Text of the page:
Plot: James Bond (Lazenby) woos a mob boss's daughter (Rigg) and goes undercover to uncover the true reason for Blofeld's (Savalas) allergy research in the Swiss Alps that involves beautiful women from around the world.
Reviewed644 words (Est. Reading Time 3m 13s)
With the 23rd Bond film starting to get some publicity, I’ve decided to go back and check out a few moments from predecessors of the current James Bond, Daniel Craig, and see how they stack up against this latest rather unimpressive Bond. After watching Pierce Brosnan’s long-awaited debut in the series, GoldenEye (1995), I randomly chose another film – On Her Majesty’s Secret Service.
As it turns out, this was the only film to star George Lazenby as James Bond, and there’s plenty of reasons why. As the first replacement for the original Bond, Sean Connery, George Lazenby hardly matches up, in terms of calm collectedness or debonair wit. In fact, his only real witticism comes as a reference to Connery when, near the beginning of the film, after the girl runs away from him, he quips “this never happened to the other fellow”. Unfortunately, while that was meant to play on the fact he was new to the series, it instead seems to emphasize how much he isn’t Connery, since his performance – that actually includes looks of genuine fear – is sub-standard in comparison.
In fact, he’s far out-shined not only by Connery’s previous performances, but by his female co-star, Diana Rigg. While this usually isn’t a bad thing (after all, who doesn’t appreciate a strong female character?), having the main character overshadowed by a woman who is played up originally as just another passing fling is just pathetic. In fact, even her bravery in the face of danger overshadow this normally laugh-in-the-face-of-danger secret agent, leaving him notably clinging to the passenger seat as she, in the driver’s seat, careens her way through the best car chase in the film.
While On Her Majesty’s Secret Service is the closest resemblance to one of Ian Fleming’s novels – with many of the sequences taken straight from the book – it doesn’t play well as a continuation in the series. Aside from the obvious gaffes (including Blofeld and Bond acting as if they’ve never met, despite meeting in You Only Live Twice (1967)), it’s also an abrupt change for the character. Not only does he spend most of the time wooing a known criminal’s daughter with that criminal’s heartfelt approval (something previous Bond incarnations would never have done), he becomes so smitten with her that the bachelor Bond seems to be a thing of the past.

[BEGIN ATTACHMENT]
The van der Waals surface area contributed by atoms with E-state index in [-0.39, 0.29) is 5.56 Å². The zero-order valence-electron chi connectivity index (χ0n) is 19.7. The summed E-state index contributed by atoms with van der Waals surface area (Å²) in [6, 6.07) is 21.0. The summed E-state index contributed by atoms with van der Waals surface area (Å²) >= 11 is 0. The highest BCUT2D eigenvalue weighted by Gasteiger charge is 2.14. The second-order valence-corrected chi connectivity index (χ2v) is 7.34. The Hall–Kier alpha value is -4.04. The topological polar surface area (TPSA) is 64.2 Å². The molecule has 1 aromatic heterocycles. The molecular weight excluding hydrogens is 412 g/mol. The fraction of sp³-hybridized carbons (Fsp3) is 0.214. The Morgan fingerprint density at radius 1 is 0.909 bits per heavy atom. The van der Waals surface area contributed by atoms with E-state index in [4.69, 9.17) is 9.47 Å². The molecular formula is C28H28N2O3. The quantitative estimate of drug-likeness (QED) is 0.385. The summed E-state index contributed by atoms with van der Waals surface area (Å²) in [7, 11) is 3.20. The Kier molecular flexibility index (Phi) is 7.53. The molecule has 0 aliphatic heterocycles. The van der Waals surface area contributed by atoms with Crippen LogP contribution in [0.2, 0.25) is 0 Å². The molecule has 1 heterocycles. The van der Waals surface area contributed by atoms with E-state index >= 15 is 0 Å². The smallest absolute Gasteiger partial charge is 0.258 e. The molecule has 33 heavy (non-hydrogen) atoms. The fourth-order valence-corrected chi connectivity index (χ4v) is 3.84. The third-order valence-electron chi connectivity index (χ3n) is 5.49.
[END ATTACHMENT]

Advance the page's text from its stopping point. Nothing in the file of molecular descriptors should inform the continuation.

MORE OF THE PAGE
However, these inconsistencies, while blatant, are nearly hard to spot among the numerous editing mistakes. From the first sequence, the viewer gets the distinct impression this Bond doesn’t know how to fight, and only appears to after extensive cutting and re-shoots by the filmmaker. Unfortunately, the editor mixes these sequences up quite a bit, so the viewer is treated to such things as the fight participants leaping nearly 20 feet in one direction to appear moments later back at their original spot (now they’re among the waves/now they’re halfway up the beach!) to the quick cuts back and forth between the fighters that seem to impair the audience’s enjoyment of the scene rather than heighten the tension.
And it’s not just the first sequence – these gaffes occur through nearly every fight sequence throughout the film, making the viewer wonder if Lazenby was truly that bad at fighting or if the editor did it on purpose out of spite. Whatever the reason behind it, it makes On Her Majesty’s Secret Service seem to be incredibly cheap and entirely pathetic.
After witnessing Lazenby’s botched attempt at portraying Bond in what has to be the worst-edited film of the series, it’s no wonder he didn’t come back for another round. Toss in a abrupt about-face for the character that no fan would have wanted and a cliffhanger ending that leaves the viewer feeling both cheated and relieved, and On Her Majesty’s Secret Service has to be the worst film in the Bond franchise.